Giving more aggressive therapy—medication, antihyperglycemic agents, bariatric surgery--to those at higher risk makes sense when you consider that 29 million people in the US have diabetes, and 86% of them receive some form of anti-diabetes medication; yet only 2% of the approximately 92 million people who are obese currently receive any anti-obesity therapy.8

"Of course, some patients will need medical or surgical therapy in addition to lifestyle intervention," Dr. Garvey agreed. For that, he refers physicians to the AACE obesity algorithm "for appropriate use of medications or surgical referral,9 and often patients do better when medications are prescribed concomitantly when severe complications such as those associated with cardiometabolic disease, are present. For patients with a BMI of 27 kg/m2 or higher, individualizing medical therapy based on factors such as the clinical profile, and choosing from orlistat, liraglutide, naltrexone/bupropion, or other treatments, whereas in patients with a BMI of 35 kg/m2 or higher, surgical treatment may be advised in addition to lifestyle changes to produce sufficient weight loss."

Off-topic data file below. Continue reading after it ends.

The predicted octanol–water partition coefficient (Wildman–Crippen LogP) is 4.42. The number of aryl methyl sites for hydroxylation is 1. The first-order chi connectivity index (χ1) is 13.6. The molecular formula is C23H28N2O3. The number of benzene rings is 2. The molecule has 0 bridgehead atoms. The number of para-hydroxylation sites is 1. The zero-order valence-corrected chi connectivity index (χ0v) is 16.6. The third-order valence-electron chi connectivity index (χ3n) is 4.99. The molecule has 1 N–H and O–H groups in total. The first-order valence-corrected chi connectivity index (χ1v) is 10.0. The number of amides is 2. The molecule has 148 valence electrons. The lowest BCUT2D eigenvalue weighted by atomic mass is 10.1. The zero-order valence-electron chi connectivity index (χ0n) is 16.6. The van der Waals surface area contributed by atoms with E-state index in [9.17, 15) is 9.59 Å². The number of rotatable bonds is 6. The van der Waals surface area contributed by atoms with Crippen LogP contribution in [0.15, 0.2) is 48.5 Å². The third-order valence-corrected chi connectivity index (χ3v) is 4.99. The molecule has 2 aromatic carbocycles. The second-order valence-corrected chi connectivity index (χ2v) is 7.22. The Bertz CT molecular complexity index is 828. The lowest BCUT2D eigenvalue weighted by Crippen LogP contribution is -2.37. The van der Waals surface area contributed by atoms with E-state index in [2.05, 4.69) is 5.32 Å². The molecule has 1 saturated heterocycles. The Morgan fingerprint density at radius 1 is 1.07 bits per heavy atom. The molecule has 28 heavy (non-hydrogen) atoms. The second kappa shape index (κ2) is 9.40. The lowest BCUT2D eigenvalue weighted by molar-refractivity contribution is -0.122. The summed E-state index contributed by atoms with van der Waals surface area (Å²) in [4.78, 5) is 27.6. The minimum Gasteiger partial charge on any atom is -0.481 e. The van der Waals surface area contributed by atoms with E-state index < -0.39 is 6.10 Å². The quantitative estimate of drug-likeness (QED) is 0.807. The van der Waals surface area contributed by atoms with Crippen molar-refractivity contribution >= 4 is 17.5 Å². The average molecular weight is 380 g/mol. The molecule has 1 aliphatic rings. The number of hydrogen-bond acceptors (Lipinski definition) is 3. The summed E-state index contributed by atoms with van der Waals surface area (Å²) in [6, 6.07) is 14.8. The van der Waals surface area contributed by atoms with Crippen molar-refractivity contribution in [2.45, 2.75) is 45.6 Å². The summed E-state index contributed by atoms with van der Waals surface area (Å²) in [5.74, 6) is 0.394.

"When to prescribe drugs or surgery in addition to weight management—that's the wrong question," said Michael Gonzalez-Campoy, MD, PhD, FACE, medical director and CEO of the Minnesota Center for Obesity, Metabolism, and Endocrinology in Evans, "Rather, asking how soon these other options should be presented to patients is more appropriate." The goal is to help patients achieve at least a 10% weight loss, 'regardless of how you get there,' he told EndocrineWeb. "So you do not switch to meds or surgery [after lifestyle changes] since for the vast majority of patients we already know that lifestyle changes will not be enough to meet the clinical endpoint of reducing diabetes and CVD risks.''

With today's status quo, he asked: "Are we really engaged in evidence-based medical care?" He responded, suggesting that patients will fair much better if we were to employ the full complement of treatment options, reiterating that physicians have the tools to prevent diabetes and lessen the risks cardiometabolic disease and only need to use them.

"We can stratify [risk] and use that data to treat higher-risk individuals," so it’s time for all of us to act in a more concerted manner to prevent diabetes from developing in our patients from here on in, he said.

Dr. Garvey is on the advisory board for Novo Nordisk, Merck, BOYDSense, Elevian, Gilead, Amgen, and Sanofi. Dr. Gonzalez-Campoy has no conflicts.